I actually think it’s like a rallying cry for the Republicans.  They are so in favor of Judge Kavanaugh.

Q    How’s Melania?  How is Melania’s trip to Africa?  Have you spoken to your wife?

THE PRESIDENT:  So Melania is in Africa.  I just saw on television her walking out of the plane — it was beautiful — and saying hello to the kids.  She is really doing a great job as First Lady.

Q    (Inaudible) happens, you’ll re-nominate Kavanaugh?  Is that your message?

THE PRESIDENT:  No, no.  I want to see what happens with the FBI.  They’re coming back with the reports.  They’ll be back —

Q    (Inaudible.)

THE PRESIDENT:  They’ll be back very soon.  Are you talking about a second time?

Q    Yes.

Q    Is that your message to the country?

THE PRESIDENT:  I mean, this was Lindsey’s idea.  Lindsey is a friend of mine — at least for the last six months, as you know.  Lindsey is a friend of mine.  And — and he’s done, really, a great thing and a great service for our country — Lindsey Graham.

But I — I have to say that I really think that Judge Kavanaugh is going to be accepted and voted on and positively voted on.  But we’re going to have to see what the FBI says.  They’ll come back with a report.

Q    Your son, Mr. President, say that he fears more for his sons, at this point in the MeToo era, than his daughters.  Do you agree that men are under attack?

THE PRESIDENT:  Well, it’s a tough thing going on.  If you can be a — an exemplary person for 35 years.  And then somebody comes and they say you did this or that; and they give three witnesses; and the three witnesses, at this point, do not corroborate what you were saying, that’s a very scary situation, where you’re guilty until proven innocent.

My whole life —

Q    (Inaudible) Swetnick interview?

THE PRESIDENT:  My whole life, I’ve heard you’re innocent until proven guilty.  But now, you’re guilty until proven innocent.  That is a very, very difficult standard.

Q    What do you say to young men in America?


Q    What do you say to young men in America at this moment, and the women?

THE PRESIDENT:  Well, I say that it’s a very scary time for young men in America, when you can be guilty of something that you may not be guilty of.  This is a very, very — this is a very difficult time.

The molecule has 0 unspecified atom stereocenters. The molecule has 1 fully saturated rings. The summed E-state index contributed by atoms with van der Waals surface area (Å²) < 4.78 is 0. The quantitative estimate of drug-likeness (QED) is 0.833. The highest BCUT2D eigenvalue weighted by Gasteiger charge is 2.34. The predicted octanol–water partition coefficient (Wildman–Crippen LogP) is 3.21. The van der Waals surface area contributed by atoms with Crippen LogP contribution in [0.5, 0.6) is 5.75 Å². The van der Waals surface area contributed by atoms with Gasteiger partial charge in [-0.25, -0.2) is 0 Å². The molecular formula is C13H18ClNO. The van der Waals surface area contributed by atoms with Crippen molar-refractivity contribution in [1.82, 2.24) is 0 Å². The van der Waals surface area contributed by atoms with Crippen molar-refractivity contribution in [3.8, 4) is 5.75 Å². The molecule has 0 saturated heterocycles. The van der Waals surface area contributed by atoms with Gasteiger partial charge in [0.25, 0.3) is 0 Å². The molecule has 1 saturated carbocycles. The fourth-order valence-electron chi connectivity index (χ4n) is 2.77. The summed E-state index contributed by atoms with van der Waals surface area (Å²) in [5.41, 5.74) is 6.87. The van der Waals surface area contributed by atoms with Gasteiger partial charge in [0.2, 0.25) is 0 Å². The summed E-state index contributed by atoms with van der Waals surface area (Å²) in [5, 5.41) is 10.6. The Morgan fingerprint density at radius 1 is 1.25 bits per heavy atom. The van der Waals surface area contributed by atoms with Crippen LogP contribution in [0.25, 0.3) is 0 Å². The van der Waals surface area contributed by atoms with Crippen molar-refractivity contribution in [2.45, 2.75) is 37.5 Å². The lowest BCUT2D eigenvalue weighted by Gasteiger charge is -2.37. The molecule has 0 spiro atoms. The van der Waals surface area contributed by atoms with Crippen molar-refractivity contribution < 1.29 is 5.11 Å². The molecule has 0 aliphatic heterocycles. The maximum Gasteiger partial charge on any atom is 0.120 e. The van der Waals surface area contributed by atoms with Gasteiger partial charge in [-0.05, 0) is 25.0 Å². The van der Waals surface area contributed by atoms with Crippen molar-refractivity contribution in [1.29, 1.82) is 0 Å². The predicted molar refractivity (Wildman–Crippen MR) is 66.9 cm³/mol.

What’s happening here has much more to do than even the appointment of a Supreme Court Justice.  It really does.  You could be somebody that was perfect your entire life, and somebody could accuse you of something.  It doesn’t necessarily have to be a woman, as everybody say — but somebody could accuse you of something, and you’re automatically guilty.

But in this realm, you are truly guilty until proven innocent.  That’s one of the very, very bad things that’s taking place right now.

Q    Is there a message about this moment in our culture?


Q    Is there a message about this moment in our culture for men and women?

THE PRESIDENT:  There’s not a message now, but you might have a message by the end of the week.  You may have a message.  You’re going to see.  You’re going to see.

But he’s an outstanding person.  He’s an outstanding man.  And for his sake and for the sake of his family, I hope he does well.  I think he’s been very — I think he’s been very brutally treated.

Q    Have you been calling senators?  Have you been calling senators in support of Kavanaugh?

THE PRESIDENT:  I’ve been speaking to people.  I’ve been speaking to people.

Q    (Inaudible) Rod Rosenstein now?

THE PRESIDENT:  We’re going to talk later.  I don’t want to do anything to interrupt what’s happening — this process.  That’s fine, but I don’t want to do anything to interrupt the process.

Q    You’ve always taken a pretty firm stance against drinking.  You’ve talked about your brother’s history with alcoholism.  Are you bothered at all by the reports of Judge Kavanaugh’s drinking and his behavior while drinking?

THE PRESIDENT:  Well, I don’t drink.  I’ve never had a drink.  I don’t drink beer.  I’ve never had a beer.  And I’m not saying good or bad — some people like it.  I just chose not to do that for a lot of reasons.

I think that — I remember my college days; everybody was drinking.  It was, like, normal.  I was abnormal.  It was totally normal.  Everybody was drinking.  And they used to drink a lot of beer.  And there was nothing wrong — I just didn’t choose to do that.  But almost everybody else did.

So I don’t see anything wrong —

Q    You never tried anything else?

THE PRESIDENT:  No, I never tried anything else.

Thank you.  Thank you, Peter.


1:07 P.M. EDT